I want to preface this post by saying that I have added another page to my blog at the top of the home page that is reserved for reporting news related to Pope Benedict XVI’s resignation, the implications of that, and developments on his successor and the Papal Conclave that will be convoked in March. I will try to keep it updated as often as I can as news is constantly coming out of the Vatican related to this. Also, I’ve decided that my post on Florence will come later in the semester as I am returning to Florence again and plan to explore the city even further and I want to be able to give the best possible picture that I can of Florence.
My visit to the Vatican Museums, Sistine Chapel, and St. Peter’s Basilica comes at a time of transition and importance within the Church. No Pope has done what Benedict XVI has done since Gregory XII in 1415 (who stepped down to end the Great Western Schism within the Church) and no Pope has stepped down voluntarily since Celestine V in 1294. In sum, the Church is heading into extremely uncharted waters; Vatican officials are scrambling to interpret Church law to see what should be done with Benedict after he resigns, such as how he will be called, what he will wear, and what he will be allowed to do within the Church. The Church is corrupt enough as it is, making the presence of a former Pope while there is a new Pope a likely dilemma even though Vatican officials insist that there is no chance of Schism or division within the Church.
Vatican City is the smallest independent state in the world, occupying an area of just over 100 acres and a permanent population of just fewer than 800. To a tourist who has never visited the Vatican before, it is not always obvious of what the borders are between the Vatican and Italy. Thick walls surround the majority of the city, but the part of the border that is on the cusp of St. Peter’s Square and Via Della Colonzione is nearly non-existent and one can come and go as they please from the square without having to show their passport and only passing through minimal security. But make no mistake: Vatican City is a sovereign country with its own laws. If you commit a crime within its walls, you are subject to the jurisdiction of the Vatican, not Italy, and face possible time in a Vatican jail.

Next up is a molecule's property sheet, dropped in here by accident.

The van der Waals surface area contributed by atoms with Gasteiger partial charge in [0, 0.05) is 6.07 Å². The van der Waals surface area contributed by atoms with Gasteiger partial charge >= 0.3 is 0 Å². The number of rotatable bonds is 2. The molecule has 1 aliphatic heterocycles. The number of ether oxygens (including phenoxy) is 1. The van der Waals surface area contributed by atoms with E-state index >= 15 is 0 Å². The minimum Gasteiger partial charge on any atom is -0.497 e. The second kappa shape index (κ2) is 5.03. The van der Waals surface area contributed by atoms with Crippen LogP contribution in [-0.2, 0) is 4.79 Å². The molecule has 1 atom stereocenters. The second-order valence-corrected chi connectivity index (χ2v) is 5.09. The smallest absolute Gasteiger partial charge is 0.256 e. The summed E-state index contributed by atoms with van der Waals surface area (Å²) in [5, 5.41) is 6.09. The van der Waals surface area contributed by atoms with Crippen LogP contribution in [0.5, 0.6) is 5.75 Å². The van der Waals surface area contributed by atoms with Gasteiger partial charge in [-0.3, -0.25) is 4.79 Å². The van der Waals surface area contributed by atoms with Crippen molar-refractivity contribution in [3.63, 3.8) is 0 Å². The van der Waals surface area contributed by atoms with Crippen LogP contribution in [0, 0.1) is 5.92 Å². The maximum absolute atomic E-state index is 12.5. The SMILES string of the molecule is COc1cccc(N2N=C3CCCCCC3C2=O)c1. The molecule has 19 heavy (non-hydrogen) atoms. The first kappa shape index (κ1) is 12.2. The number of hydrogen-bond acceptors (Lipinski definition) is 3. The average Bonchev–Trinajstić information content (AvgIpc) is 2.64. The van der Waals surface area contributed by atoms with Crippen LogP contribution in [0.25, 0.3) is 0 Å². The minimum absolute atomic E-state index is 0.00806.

The Vatican is one of the most corrupt and secretive institutions in the entire world. Only a handful of officials that work within the city’s walls are fully in the know of what is going on within the Church. This has been true since the beginnings of the Church two millennia ago all the way up to present day. But to the nearly 25,000 visitors each day who pass through the halls of the labyrinth that is the Vatican Museums, you would never know that some of the most influential decisions that affect over 1.2 billion Catholics worldwide are being made beneath your feet. Or maybe they are being made above you, in the Apostolic Palace, the residence of the Pope. We have a concrete layout of where different offices and departments are located within the Vatican, but as to what goes on inside them, the world may never know.
You could spend months if not years exploring the Vatican Museums in their entirety. I met our tour guide (my visit was an excursion included in my program fee) at the entrance to Musei Vaticani located on Viale Vaticano. Once we passed through metal detectors which essentially act as the border of this tiny state, I was officially in another country and on my way to seeing some of humanities most treasured works of art. Pope John Paul II had the entrance to the Vatican Museums completely renovated to celebrate the 2000 Jubilee in Rome, an occasion celebrated every 25 years, the next to occur in 2025. While one might expect to walk into the Vatican and be met by dust and deteriorating conditions because of its advanced age of two millennia, the interior reality is quite the contrary. The new entrance is bright and ultra modern, with a grand escalator that carries you from the ticket offices all the way to the top where there are restaurants and the museums begin. Notice that the word museum is plural; there are several distinct museums with collections ranging from Ancient Egyptian art, to Etruscan art, to art of Ancient Rome and of course some of the most iconic works of Christianity.